Tuesday, June 15, 2010


Tapioca, known also as Cassava or Manioc, is a sturdy root crop providing staple food to more than 800 million people, mainly in African continent. It is also an industrial commodity used for manufacture of cattle feeds and starch and its down stream products. With a world production of about 200 million tons, Africa accounts for more than 50%, the rest being shared by Asian and Latin American continents. Though it is not a nutritious food, Tapioca serves the purpose of keeping famine and starvation away for many people in Africa. Its sturdiness can be gauged by the fact that the tuber can stay underground for more than 3 years with very little physiological damage but are vulnerable to more than 20 pests and diseases. The latest threat to it comes from the disease "brown streak" which is threatening to shake the very foundation of food security in Africa.

"Inside its tan skin, the white flesh was riddled with necrotic brown lumps, as obviously diseased as any tuberculosis lung or cancerous breast. "Even the pigs refuse this," she said. The plant was what she called a "2961," meaning it was Variant No. 2961, the only local strain bred to resist cassava mosaic virus, a disease that caused a major African famine in the 1920s. But this was not mosaic disease, which only stunts the plants. Her field had been attacked by a new and more damaging virus named brown streak, for the marks it leaves on stems. That newcomer, brown streak, is now ravaging cassava crops in a great swath around Lake Victoria, threatening millions of East Africans who grow the tuber as their staple food. Although it has been seen on coastal farms for 70 years, a mutant version emerged in Africa's interior in 2004, "and there has been explosive, pandemic-style spread since then," said Claude M. Fauquet, director of cassava research at the Donald Danforth Plant Science Center in St. Louis. "The speed is just unprecedented, and the farmers are really desperate."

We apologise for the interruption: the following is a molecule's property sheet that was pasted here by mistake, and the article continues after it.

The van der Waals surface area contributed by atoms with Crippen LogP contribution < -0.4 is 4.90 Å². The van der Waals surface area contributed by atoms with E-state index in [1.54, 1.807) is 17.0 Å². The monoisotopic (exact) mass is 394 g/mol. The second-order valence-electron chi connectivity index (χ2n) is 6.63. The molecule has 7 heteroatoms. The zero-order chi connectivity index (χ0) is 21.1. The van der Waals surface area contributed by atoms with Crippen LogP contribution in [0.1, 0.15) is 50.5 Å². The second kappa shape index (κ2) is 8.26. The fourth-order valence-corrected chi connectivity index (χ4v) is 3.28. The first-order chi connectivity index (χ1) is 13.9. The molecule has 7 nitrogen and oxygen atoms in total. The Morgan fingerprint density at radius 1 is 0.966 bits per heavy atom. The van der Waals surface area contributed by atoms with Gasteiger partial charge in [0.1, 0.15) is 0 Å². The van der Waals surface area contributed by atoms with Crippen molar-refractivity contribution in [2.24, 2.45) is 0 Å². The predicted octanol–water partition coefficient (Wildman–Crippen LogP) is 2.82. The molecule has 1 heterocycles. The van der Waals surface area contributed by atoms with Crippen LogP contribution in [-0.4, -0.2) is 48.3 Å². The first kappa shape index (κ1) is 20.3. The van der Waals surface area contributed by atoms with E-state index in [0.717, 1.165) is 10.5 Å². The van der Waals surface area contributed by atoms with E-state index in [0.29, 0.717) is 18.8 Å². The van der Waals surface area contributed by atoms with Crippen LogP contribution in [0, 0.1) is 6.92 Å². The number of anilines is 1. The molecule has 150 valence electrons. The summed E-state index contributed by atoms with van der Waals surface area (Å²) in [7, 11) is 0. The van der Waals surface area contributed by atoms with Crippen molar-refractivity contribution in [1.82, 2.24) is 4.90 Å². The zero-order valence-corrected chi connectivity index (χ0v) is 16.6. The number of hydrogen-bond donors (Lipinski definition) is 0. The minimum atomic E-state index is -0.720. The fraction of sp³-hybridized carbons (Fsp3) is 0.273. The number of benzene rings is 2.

Cassava mosaic virus (CMV) which had crossed continental barriers and jumped the seas to spread to all over the world is still a potent predator disease vector and if brown streak is able to repeat the "feat" of CMV, it is a question of time before Tapioca has to face extinction. Containment of this dreaded plant disease must assume priority for an organization like FAO and it should not be allowed to spread further beyond its present reach.


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